With the ever increa-sing pressure to reinvent the regulatory structure, it is inevitable that we will see significant changes to the existing landscape over the coming years. Discussion over regulatory reform has heated up in recent weeks, with the three main political parties all chipping in their 10 cents. The Government wants the FSA to remain as the main supervisor, operating under the rules drawn up by Adair Turner. It would also strengthen the framework for financial stability, including a new Council for Financial Stability. The Conservatives, on the other hand, have publicly pledged to abolish the FSA, replacing it with a Consumer Protection Agency and a strengthened Bank of England responsible for both macro and micro-prudential regulation of all banks, building societies and other significant institutions.
Finally, the Liberal Democrats propose to keep the FSA intact as a unitary regulator and take a partic-ularly aggressive approach to break-ing up “superbanks”.
However, what- ever the outcome, perhaps we should exercise caution and consider the reality of a change in regulator?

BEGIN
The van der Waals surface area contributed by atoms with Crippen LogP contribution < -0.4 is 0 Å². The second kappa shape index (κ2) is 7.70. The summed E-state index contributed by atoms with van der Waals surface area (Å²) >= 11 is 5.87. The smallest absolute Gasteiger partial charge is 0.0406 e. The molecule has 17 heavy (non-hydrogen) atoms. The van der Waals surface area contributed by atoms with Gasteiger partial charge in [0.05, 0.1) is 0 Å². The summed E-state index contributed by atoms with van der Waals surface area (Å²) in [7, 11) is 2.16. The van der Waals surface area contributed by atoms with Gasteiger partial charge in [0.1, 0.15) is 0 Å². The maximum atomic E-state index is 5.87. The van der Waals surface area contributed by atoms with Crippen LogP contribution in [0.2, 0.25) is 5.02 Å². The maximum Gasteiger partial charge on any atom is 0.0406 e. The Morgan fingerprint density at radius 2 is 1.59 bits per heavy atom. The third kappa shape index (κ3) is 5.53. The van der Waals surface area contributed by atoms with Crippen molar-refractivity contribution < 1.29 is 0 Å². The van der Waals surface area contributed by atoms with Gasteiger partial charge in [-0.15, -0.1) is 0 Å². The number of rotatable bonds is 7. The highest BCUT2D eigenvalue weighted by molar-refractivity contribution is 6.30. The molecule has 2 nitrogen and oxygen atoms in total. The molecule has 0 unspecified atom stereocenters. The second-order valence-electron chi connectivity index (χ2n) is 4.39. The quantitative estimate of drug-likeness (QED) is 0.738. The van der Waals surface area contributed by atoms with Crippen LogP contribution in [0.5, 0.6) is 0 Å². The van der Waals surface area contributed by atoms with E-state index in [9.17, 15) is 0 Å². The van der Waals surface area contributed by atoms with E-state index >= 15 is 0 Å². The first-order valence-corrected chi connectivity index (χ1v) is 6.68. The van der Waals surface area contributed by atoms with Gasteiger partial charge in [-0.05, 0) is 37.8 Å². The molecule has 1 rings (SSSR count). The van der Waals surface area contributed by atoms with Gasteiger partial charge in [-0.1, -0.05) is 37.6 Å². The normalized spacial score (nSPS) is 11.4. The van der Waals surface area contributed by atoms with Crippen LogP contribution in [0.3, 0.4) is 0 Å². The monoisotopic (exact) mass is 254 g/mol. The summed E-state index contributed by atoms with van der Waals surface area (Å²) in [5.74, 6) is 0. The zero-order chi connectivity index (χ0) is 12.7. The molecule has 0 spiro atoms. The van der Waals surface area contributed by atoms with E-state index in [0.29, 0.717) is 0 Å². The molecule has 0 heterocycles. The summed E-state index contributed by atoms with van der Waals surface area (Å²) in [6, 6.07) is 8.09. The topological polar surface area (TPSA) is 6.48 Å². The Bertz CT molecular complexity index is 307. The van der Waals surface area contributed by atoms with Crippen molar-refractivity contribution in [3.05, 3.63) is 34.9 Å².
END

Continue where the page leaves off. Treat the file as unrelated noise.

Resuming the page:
When it was announced that the Personal Investment Authority would change to the FSA in 1997, the staff remained largely intact, the offices remained the same and the existing rules were simply transferred across to the new regulator.
These rules were then consulted on, only for the FSA to make them even stricter. There was certainly no clean break or wholesale root and branch reform, which many had been hoping for.
There was also a lengthy transition period in which the two regulators existed side by side, inevitably causing problems of its own. While the end of the FSA may seem app- ealing to many in theory, in practice, you must be careful what you wish for.
If we must have a new regulator, there are certainly lessons to be learnt from this experience. We would not want to see a situation similar to the introduction of the PIA, when even tighter regulation came into force, carried out by the same regulator in all but name.
We must rem-ember that appro-priate implemen-tation of existing regulation and better supervision can be more effective than new regulatory structures. In them-selves, new structures do not automatically lead to better out-comes for firms or consumers. This can only be achieved by setting clear regu- latory objectives, which are consistent and focused on prot-ecting the consumer.